The system is also a recipe for mistakes. While it works fairly well, mistakes happen surprisingly frequently. And they can be costly.
Delaware Chancery Court Vice Chancellor J. Travis Laster, in a speech to the Council of Institutional Investors in September 2016, provides several examples. He encouraged investors to adopt blockchain technology as the plunger that can unclog the plumbing of capital markets for the benefit of investors. Pointing to conflicts with federal securities law, he said: “Delaware corporate law is not built to accommodate the nominee system. It assumes that stockholders own shares directly…”
Prominent judges do not often call their own legal opinions “absurd,” but Vice Chancellor Laster did just that in a case involving T. Rowe Price (In re Appraisal of Dell Inc. (Dell Continuous Ownership), 2015 WL 4313206 (Del. Ch. July 30, 2015)). This is one of many examples he shared in which Delaware corporate law conflicts with federal securities law regarding direct vs. indirect ownership. T. Rowe Price paid $194 million to compensate its clients for actions for loss of appraisal rights and a proxy voting mistake that were, at root, caused by the indirect system of share ownership. Vice Chancellor Laster said, “Personally, I think that [decision] is absurd. This was an example of people doing what they should do and then getting caught up by the system…The upshot for present purposes is that the complexities of the nominee system harmed stockholders.”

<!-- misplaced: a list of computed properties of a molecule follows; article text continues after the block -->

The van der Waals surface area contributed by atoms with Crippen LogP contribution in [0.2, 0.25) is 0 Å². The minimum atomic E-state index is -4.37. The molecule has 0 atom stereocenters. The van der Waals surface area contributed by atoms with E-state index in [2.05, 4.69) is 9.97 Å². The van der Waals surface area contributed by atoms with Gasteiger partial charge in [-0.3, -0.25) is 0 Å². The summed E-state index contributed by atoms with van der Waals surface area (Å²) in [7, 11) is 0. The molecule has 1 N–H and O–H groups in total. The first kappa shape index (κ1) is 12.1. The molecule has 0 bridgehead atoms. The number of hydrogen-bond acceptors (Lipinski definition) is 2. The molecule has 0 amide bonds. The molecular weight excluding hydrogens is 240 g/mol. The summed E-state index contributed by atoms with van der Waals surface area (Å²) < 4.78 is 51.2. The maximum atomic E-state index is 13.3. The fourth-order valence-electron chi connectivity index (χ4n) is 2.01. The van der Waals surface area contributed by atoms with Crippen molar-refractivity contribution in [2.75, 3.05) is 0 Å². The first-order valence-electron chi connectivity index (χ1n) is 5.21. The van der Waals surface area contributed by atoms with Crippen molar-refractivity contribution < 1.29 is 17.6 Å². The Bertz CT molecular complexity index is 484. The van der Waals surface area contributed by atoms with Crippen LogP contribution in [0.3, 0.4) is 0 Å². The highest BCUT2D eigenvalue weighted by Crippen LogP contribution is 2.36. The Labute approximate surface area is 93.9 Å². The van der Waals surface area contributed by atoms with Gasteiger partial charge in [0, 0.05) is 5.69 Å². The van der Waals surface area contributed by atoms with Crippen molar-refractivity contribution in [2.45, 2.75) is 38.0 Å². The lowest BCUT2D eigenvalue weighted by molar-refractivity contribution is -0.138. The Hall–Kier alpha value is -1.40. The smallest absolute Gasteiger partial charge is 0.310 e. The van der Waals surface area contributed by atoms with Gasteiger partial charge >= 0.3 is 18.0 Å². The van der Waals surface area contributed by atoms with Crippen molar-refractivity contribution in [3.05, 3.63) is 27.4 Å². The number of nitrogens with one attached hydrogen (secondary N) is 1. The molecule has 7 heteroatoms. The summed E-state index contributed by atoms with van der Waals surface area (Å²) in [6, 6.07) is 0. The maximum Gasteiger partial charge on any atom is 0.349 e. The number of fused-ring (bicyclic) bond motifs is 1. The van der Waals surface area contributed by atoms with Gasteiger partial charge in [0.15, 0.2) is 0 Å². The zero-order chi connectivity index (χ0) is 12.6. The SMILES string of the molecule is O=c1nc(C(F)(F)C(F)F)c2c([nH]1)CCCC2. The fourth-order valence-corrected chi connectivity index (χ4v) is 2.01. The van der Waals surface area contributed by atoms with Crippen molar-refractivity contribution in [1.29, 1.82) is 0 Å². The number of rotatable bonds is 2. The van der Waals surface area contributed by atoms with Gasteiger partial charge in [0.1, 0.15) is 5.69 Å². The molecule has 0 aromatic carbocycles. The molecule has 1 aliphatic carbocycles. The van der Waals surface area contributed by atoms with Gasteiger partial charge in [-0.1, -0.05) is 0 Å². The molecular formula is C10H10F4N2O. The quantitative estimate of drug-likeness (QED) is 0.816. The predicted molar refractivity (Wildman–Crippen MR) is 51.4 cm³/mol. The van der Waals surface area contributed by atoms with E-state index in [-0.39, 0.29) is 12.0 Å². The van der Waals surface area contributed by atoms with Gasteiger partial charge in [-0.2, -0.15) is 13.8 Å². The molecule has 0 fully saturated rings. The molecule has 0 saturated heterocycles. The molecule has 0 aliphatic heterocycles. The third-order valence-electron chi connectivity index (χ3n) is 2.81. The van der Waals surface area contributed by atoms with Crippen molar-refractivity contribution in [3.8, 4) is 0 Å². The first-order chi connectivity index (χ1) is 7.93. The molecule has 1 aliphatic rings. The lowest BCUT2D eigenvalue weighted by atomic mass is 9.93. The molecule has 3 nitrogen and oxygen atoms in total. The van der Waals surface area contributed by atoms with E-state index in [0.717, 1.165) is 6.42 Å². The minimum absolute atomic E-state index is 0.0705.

Another recent example is the Dole Food Company class action litigation, in which Vice Chancellor Laster revealed a curious fact in his decision of February 15, 2017. Investors filed claims to 49.2 million Dole shares that were “facially eligible,” but only 36.8 million Dole shares were outstanding.
Most of the difference was caused by unsettled trades during the final three trading days (“T+3”) before Dole’s buyout closed, because “DTC’s centralized ledger did not reflect all of the trades in Dole common stock on the day of the merger or during the two days preceding it.” The rest of the difference resulted from uncovered short sales of Dole stock. As Vice Chancellor Laster wrote,
The shorting resulted in additional beneficial owners who received the merger consideration, who fell within the technical language of the class definition, and who could claim the settlement consideration. Meanwhile, the lenders of the shares, not knowing that the shares were lent, also could claim the settlement consideration. This is another means by which two different claimants could submit facially valid claims for the same underlying shares.
In a footnote to the opinion, Vice Chancellor Laster wrote,
…despite laudable and largely successful efforts by the incumbent intermediaries to keep the system working, the problems have grown…Distributed ledger technology offers a potential technological solution…
Proxy voting is yet another area in which the nominee, or indirect, ownership system can breed inaccuracy. In the 2008 proxy contest for control of the board of Yahoo, a recount demanded by a shareholder revealed that almost 20% of the vote was miscounted. As Vice Chancellor Laster explained in his September 2016 speech, the default voting option is sometimes set to vote for management’s proposals, which adds to the difficulty of success in proxy contests because quirks in the system can cause votes to default back to vote in favor of management. This happened to T. Rowe Price in the Dell case, as T. Rowe Price checked three times to ensure its vote was against Dell’s management but the system actually recorded its vote in favor of management’s proposal by default. Vice Chancellor Laster continued,